Editor's note: This is a story of how one person came to appreciate the experience of nakedness. Please email comments to the author, Jan Braswell, at firstname.lastname@example.org.
I remember being at the playground when I was maybe 5 or 6 years old, early on a weekend morning, when a little boy arrived in wet diapers and very sensibly took them off in order to run around and join the play and sit in the sand. Another girl took him home pretty soon, recognizing that he was too young to have come to the playground without his parents' permission. This was obvious to me and to her, but many of the other kids had already been indoctrinated against nudity. They thought he had to be taken home because he was indecent. A two-year-old? This event was very curious to me, since I recognized that the children were imitating the actions and attitudes of each other and their parents. Without knowing the word for it, I still recognized the conventionality that drove them to imitate others in this way.
That same summer, or maybe the next, another little girl suggested that she and I and a third little girl pull down our pants and show our pudenda to each other. It was a matter of play for them and curious indifference to me. I was more interested in why they cared than in the physical exploration. The third girl, smilingly happily and playfully, displayed obviously unusual genitalia, and the first girl responded by saying something like, "Oh, yuck! I'm going to tell my mother!" I had no idea how to handle this, but I knew right then that a great injury had been perpetrated. That little girl, I learned later, underwent several surgeries and a very depressing puberty.
During one of those pre-pubescent years I skinny-dipped with my mother one time, my father watching over us above the river bank. Her squeals were louder than the chill of the water could account for, and she never stopped smiling. It's the only sober laugh I remember hearing from my mother while I was growing up. I also used to wash my father's back when young; that was one of our rituals, along with watching the fights on Friday nights. Both rituals stopped after my first brother was born, except that after I started menstruating, my mother out-of-the-blue instructed me to go wash my father's back. He was very quiet throughout and this is the only memory of his penis I have, as if I never noticed it during those previous baths. My father died at age 36 of a heart attack and my mother is a proudly recovering alcoholic today.
Much of my childhood, as I remember it, was spent observing and listening. I was not as compelled as others to act out or experiment, with one exception. Two boys were gleefully pulling wings and legs off grasshoppers one day, and I noticed their strange expressions. This was something I couldn't figure out by observation alone, so on another day soon after, I ran an experiment. There was a spider I'd been watching for a while, managing to see it once as it captured and gorged on prey. Well, I caught it in a jar when other kids were gathered around and made them stop and look. Then I let this spider out, and as it was walking away I slowly lifted my foot, clad in a white sandal that I could probably recognize today, and then brought it down and squished the spider. And I understood the looks on those boys faces, because I could feel it on my own, even as I retched at the horror of what I had done and the sight of that black and yellow smear on the concrete.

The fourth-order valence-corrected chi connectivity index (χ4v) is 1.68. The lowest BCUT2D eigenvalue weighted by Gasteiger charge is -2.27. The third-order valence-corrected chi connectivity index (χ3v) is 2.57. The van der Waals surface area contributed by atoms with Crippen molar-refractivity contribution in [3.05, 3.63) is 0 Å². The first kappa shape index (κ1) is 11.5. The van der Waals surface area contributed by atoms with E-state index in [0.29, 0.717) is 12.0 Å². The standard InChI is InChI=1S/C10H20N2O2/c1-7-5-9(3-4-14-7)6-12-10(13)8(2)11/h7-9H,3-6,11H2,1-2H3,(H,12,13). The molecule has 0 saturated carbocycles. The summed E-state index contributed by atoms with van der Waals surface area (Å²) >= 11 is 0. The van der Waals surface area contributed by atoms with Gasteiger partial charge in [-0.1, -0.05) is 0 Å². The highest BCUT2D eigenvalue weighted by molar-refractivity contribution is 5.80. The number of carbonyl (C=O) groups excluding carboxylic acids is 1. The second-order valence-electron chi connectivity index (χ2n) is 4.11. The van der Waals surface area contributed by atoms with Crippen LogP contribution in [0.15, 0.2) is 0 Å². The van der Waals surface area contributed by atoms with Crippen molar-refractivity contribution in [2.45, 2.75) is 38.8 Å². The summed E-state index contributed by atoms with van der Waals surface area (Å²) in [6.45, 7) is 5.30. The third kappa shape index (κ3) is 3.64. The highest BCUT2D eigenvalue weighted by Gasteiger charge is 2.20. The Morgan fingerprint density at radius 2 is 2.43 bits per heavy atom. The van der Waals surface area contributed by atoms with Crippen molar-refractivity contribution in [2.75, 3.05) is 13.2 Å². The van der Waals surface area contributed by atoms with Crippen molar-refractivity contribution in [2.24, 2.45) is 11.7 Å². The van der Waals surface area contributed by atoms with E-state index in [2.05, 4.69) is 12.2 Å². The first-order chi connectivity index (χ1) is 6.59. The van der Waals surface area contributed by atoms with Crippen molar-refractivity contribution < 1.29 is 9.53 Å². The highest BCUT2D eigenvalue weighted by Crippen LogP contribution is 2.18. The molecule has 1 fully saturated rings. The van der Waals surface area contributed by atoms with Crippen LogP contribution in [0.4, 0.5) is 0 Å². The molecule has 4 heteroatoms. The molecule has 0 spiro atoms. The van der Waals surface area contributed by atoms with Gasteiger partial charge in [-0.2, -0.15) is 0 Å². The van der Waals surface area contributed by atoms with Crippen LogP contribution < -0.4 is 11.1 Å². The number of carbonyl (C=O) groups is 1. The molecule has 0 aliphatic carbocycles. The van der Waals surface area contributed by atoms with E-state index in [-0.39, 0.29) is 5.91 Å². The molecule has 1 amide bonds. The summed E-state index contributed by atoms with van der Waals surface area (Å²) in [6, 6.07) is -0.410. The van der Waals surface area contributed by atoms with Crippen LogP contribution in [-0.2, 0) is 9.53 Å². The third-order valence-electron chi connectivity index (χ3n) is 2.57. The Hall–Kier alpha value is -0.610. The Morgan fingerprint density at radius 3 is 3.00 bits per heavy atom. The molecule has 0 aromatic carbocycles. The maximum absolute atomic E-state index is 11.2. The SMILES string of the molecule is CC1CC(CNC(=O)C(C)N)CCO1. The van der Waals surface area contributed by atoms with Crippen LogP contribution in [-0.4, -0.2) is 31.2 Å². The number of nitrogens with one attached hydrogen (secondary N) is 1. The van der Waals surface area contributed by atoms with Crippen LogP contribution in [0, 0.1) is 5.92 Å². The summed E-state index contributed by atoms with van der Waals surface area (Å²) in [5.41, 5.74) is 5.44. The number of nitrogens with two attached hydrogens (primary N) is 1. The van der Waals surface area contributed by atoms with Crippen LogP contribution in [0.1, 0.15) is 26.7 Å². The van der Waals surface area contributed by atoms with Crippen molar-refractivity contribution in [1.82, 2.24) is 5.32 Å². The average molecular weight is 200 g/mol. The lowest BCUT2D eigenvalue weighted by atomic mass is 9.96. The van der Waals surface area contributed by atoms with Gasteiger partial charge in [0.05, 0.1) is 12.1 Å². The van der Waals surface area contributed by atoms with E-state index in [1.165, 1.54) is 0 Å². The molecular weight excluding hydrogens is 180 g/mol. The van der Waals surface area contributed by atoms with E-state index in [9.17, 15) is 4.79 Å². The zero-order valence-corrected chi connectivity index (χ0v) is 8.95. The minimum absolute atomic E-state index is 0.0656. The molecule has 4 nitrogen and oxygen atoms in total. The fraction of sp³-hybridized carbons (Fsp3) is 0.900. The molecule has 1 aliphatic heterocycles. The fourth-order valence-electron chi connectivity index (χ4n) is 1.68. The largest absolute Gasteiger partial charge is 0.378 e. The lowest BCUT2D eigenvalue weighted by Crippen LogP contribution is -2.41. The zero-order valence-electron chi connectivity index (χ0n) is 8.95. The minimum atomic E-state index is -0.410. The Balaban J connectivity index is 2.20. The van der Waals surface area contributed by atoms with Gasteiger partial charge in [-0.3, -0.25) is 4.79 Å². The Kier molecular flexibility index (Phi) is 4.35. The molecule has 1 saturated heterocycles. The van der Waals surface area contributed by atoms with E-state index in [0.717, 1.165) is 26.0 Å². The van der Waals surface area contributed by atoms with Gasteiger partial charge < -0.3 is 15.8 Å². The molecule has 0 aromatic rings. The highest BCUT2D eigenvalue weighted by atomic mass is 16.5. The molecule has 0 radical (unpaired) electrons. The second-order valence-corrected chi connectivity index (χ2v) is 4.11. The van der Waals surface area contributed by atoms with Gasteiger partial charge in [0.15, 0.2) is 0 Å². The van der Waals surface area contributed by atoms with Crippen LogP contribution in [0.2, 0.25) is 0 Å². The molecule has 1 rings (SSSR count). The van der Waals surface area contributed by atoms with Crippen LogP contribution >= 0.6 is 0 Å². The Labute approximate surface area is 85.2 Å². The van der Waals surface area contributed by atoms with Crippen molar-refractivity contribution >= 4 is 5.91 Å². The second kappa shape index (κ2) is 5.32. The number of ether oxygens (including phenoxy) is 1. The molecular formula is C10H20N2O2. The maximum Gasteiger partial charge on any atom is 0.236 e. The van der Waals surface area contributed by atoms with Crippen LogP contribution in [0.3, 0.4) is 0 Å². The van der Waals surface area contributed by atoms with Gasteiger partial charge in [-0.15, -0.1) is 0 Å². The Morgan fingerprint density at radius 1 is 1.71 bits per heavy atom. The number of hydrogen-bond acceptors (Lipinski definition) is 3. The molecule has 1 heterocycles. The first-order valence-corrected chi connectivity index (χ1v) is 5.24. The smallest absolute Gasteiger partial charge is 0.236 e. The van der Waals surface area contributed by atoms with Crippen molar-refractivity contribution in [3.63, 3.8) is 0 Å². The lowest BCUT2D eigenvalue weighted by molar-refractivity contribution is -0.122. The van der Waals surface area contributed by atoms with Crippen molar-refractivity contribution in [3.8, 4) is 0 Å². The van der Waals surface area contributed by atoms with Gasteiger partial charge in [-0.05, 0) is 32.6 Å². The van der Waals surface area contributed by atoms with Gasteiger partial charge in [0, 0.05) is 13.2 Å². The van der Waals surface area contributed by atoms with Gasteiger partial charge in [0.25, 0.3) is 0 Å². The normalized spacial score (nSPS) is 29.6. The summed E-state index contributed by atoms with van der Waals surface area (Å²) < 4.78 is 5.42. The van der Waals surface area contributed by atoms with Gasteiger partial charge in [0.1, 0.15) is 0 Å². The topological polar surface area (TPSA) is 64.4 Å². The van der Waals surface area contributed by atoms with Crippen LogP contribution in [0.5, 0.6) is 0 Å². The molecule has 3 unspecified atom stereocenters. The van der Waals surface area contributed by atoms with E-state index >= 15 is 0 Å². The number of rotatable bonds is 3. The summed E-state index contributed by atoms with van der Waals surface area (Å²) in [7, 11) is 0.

Why is this even pertinent to a story of how I got into nudism? Well, I'll have to tell about more of those kinds of boys and how they awakened my sexuality while also awakening shame. Or rather, I can't separate those boys from the others who came later. Or the cruelty later visited on me reverberated with my previous cruelty to the spider. I don't know. They are just inseparable.
When I was in fifth grade I had a boyfriend who was shorter than me, and another boy wanted to take his place. He insulted me and my boyfriend, and since I was bigger, I took it upon myself to defend our honor with a proper fistfight. By this age I was starting to engage life, you see, rather than just observe. Later a third boy, after ominously forewarning me, grabbed me on the way home from school to steal a kiss. Indignant and incensed, I told my mother, who called the school. Well, the school official suspected that I was the one who had been the aggressor, considering that one incident made me incorrigible. My mother decided to believe them.
I can't totally blame my mother here, because in kindergarten at a different school I ran a "witch gang" of girls who grabbed the boys for me to kiss. The teacher, the principal and my parents thought we were horrid, but it was screaming good fun at the time. However, when a worse situation arose two years after this fifth-grade kiss, it never occured to me to tell anyone because I had burned an important bridge inadvertently.
What happened is this: two boys, Jack and Britt, ages 15 and 14, came to my house early one morning when I was alone and still in my shortie pajamas. I had opened the door because my friend Peggy had just called to say she was coming over. (Jack was her boyfriend, and Peggy liked to draw pictures of penises, presumably his. Drawing them with her was another example of curious indifference on my part.) Jack and Britt had visited before, so although I was uncomfortable about it, I let them in and started off to my room to get dressed. But they followed me down the hall.
Jack grabbed me from behind, wrestled me to the floor, put his hand between my legs and I froze at that moment. Britt, standing over us, said, "Hey, she likes it!" I think my obvious and extreme mortification was what stopped it from going any further. But it went far enough to very effectively short-circuit the connection between my genitals and my brain for many years. When I lost my virginity, I had to ask, "Is it in yet?" and I don't think it was only the large quantity of alcohol I'd consumed that had dulled my senses.
A few years later another fifteen-year-old boy tried much the same thing with me, but this time on the sidewalk of a deserted street at night. Having already been desensitized, literally, it was much less traumatic. Even better, I had the pleasure of catching him myself, with a little help, and presenting him to the police.